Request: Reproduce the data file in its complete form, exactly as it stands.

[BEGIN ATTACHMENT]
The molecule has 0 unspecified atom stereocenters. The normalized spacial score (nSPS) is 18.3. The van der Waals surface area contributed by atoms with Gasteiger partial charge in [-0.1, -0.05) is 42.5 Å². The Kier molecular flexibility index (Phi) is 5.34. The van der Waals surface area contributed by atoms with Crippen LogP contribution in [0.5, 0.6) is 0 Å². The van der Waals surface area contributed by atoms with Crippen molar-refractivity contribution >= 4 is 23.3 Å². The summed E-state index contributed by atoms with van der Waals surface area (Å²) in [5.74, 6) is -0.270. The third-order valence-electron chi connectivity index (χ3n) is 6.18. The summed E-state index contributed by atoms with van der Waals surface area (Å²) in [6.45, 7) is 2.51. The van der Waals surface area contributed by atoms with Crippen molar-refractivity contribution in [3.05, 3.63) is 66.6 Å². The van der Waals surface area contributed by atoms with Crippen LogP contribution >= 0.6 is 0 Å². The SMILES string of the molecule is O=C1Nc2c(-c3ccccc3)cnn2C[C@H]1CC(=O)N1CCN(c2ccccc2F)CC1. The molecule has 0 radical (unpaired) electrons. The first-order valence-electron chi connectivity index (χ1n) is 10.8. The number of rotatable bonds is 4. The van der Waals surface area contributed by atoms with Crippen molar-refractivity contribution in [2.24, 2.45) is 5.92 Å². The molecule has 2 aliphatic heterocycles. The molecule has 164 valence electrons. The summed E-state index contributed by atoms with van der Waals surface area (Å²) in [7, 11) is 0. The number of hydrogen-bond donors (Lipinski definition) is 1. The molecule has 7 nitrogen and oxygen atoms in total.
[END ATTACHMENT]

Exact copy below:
The molecule has 0 unspecified atom stereocenters. The normalized spacial score (nSPS) is 18.3. The van der Waals surface area contributed by atoms with Gasteiger partial charge in [-0.1, -0.05) is 42.5 Å². The Kier molecular flexibility index (Phi) is 5.34. The van der Waals surface area contributed by atoms with Crippen LogP contribution in [0.5, 0.6) is 0 Å². The van der Waals surface area contributed by atoms with Crippen molar-refractivity contribution >= 4 is 23.3 Å². The summed E-state index contributed by atoms with van der Waals surface area (Å²) in [5.74, 6) is -0.270. The third-order valence-electron chi connectivity index (χ3n) is 6.18. The summed E-state index contributed by atoms with van der Waals surface area (Å²) in [6.45, 7) is 2.51. The van der Waals surface area contributed by atoms with Crippen molar-refractivity contribution in [3.05, 3.63) is 66.6 Å². The van der Waals surface area contributed by atoms with Crippen LogP contribution >= 0.6 is 0 Å². The SMILES string of the molecule is O=C1Nc2c(-c3ccccc3)cnn2C[C@H]1CC(=O)N1CCN(c2ccccc2F)CC1. The molecule has 0 radical (unpaired) electrons. The first-order valence-electron chi connectivity index (χ1n) is 10.8. The number of rotatable bonds is 4. The van der Waals surface area contributed by atoms with Crippen molar-refractivity contribution in [2.24, 2.45) is 5.92 Å². The molecule has 2 aliphatic heterocycles. The molecule has 164 valence electrons. The summed E-state index contributed by atoms with van der Waals surface area (Å²) in [7, 11) is 0. The number of hydrogen-bond donors (Lipinski definition) is 1. The molecule has 7 nitrogen and oxygen atoms in total.